Masterclass: Simon Standage on Bach’s Violin Sonata in E major

SimonStandage

Early music expert Simon Standage discusses historically informed performance, interpretation and balancing violin and harpsichord in the first two movements of BWV1016

Bach wrote six Sonatas for Violin and Harpsichord, BWV1014–19, and I first played them such a long time ago that I honestly can’t remember when it was. I do know that I’ve been playing them since at least 1973, when I took up the Baroque violin (the date is written on my music!), both individually and as a set. Perhaps because Bach assembled the pieces himself, the six work well together as a concert programme. Many years ago I performed them in a museum in Oxford, with a harpsichord with a 16-foot stop! I’ve also played them with a pedal harpsichord, which made the E major Sonata’s left-hand octaves easier for the harpsichordist, and with an additional viola da gamba player. All combinations come with their own challenges of timbre and balance…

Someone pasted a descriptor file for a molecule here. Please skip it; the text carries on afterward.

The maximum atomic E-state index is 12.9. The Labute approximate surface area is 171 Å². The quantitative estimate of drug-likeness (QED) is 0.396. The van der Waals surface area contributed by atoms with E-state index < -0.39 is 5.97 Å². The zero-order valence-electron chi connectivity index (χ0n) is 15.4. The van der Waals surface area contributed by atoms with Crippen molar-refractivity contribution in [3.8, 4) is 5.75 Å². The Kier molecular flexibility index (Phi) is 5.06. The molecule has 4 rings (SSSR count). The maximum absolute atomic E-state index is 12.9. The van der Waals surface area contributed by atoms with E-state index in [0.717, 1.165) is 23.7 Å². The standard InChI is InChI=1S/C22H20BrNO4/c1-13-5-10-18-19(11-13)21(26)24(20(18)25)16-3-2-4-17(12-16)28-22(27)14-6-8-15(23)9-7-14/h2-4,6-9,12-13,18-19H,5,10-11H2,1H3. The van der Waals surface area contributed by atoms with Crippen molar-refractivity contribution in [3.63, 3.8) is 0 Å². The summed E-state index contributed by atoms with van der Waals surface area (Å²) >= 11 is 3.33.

Already subscribed? Please sign in

Subscribe to continue reading…

We’re delighted that you are enjoying our website. For a limited period, you can try an online subscription to The Strad completely free of charge.

  • Free 7-day trial

    Not sure about subscribing? Sign up now to read this article in full and you’ll also receive unlimited access to premium online content, including the digital edition and online archive for 7 days.

    No strings attached – we won’t ask for your card details

  • Subscribe - online subscriptions from £4.50/month

    No more paywalls. To enjoy the best in-depth features and analysis from The Strad’s latest and past issues, upgrade to a subscription now. You’ll also enjoy regular issues and special supplements* and access to an online archive of issues back to 2010.

 

* Issues and supplements are available as both print and digital editions. Online subscribers will only receive access to the digital versions.